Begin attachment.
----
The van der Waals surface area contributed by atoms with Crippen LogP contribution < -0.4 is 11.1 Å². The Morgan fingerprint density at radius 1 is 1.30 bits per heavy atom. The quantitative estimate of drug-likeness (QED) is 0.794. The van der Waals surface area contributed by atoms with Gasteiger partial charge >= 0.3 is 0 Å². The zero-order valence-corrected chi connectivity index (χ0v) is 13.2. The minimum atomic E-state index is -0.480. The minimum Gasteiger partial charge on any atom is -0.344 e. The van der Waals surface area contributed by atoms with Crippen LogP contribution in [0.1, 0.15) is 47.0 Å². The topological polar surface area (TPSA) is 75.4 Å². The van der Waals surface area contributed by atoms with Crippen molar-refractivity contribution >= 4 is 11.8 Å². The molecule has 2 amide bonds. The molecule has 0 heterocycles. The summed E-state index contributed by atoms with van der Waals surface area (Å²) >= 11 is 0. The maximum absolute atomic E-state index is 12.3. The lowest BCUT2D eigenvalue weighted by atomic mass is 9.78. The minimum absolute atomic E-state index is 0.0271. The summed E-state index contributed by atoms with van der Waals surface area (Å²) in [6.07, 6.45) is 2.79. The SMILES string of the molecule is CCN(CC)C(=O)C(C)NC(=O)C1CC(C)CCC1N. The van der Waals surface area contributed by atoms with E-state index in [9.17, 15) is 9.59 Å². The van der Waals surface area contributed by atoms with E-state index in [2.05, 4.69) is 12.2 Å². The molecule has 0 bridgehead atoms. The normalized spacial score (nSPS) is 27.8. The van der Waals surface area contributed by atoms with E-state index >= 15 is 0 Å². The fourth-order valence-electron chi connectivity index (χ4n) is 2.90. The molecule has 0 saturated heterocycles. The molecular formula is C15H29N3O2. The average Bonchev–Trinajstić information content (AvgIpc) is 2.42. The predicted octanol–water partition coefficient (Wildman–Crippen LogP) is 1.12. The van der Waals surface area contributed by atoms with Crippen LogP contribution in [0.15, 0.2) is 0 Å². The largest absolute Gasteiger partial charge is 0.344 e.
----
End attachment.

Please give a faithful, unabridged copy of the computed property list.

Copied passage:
The van der Waals surface area contributed by atoms with Crippen LogP contribution < -0.4 is 11.1 Å². The Morgan fingerprint density at radius 1 is 1.30 bits per heavy atom. The quantitative estimate of drug-likeness (QED) is 0.794. The van der Waals surface area contributed by atoms with Gasteiger partial charge >= 0.3 is 0 Å². The zero-order valence-corrected chi connectivity index (χ0v) is 13.2. The minimum atomic E-state index is -0.480. The minimum Gasteiger partial charge on any atom is -0.344 e. The van der Waals surface area contributed by atoms with Crippen LogP contribution in [0.1, 0.15) is 47.0 Å². The topological polar surface area (TPSA) is 75.4 Å². The van der Waals surface area contributed by atoms with Crippen molar-refractivity contribution >= 4 is 11.8 Å². The molecule has 2 amide bonds. The molecule has 0 heterocycles. The summed E-state index contributed by atoms with van der Waals surface area (Å²) >= 11 is 0. The maximum absolute atomic E-state index is 12.3. The lowest BCUT2D eigenvalue weighted by atomic mass is 9.78. The minimum absolute atomic E-state index is 0.0271. The summed E-state index contributed by atoms with van der Waals surface area (Å²) in [6.07, 6.45) is 2.79. The SMILES string of the molecule is CCN(CC)C(=O)C(C)NC(=O)C1CC(C)CCC1N. The van der Waals surface area contributed by atoms with E-state index in [9.17, 15) is 9.59 Å². The van der Waals surface area contributed by atoms with E-state index in [2.05, 4.69) is 12.2 Å². The molecule has 0 bridgehead atoms. The normalized spacial score (nSPS) is 27.8. The van der Waals surface area contributed by atoms with E-state index >= 15 is 0 Å². The fourth-order valence-electron chi connectivity index (χ4n) is 2.90. The molecule has 0 saturated heterocycles. The molecular formula is C15H29N3O2. The average Bonchev–Trinajstić information content (AvgIpc) is 2.42. The predicted octanol–water partition coefficient (Wildman–Crippen LogP) is 1.12. The van der Waals surface area contributed by atoms with Crippen LogP contribution in [0.15, 0.2) is 0 Å². The largest absolute Gasteiger partial charge is 0.344 e.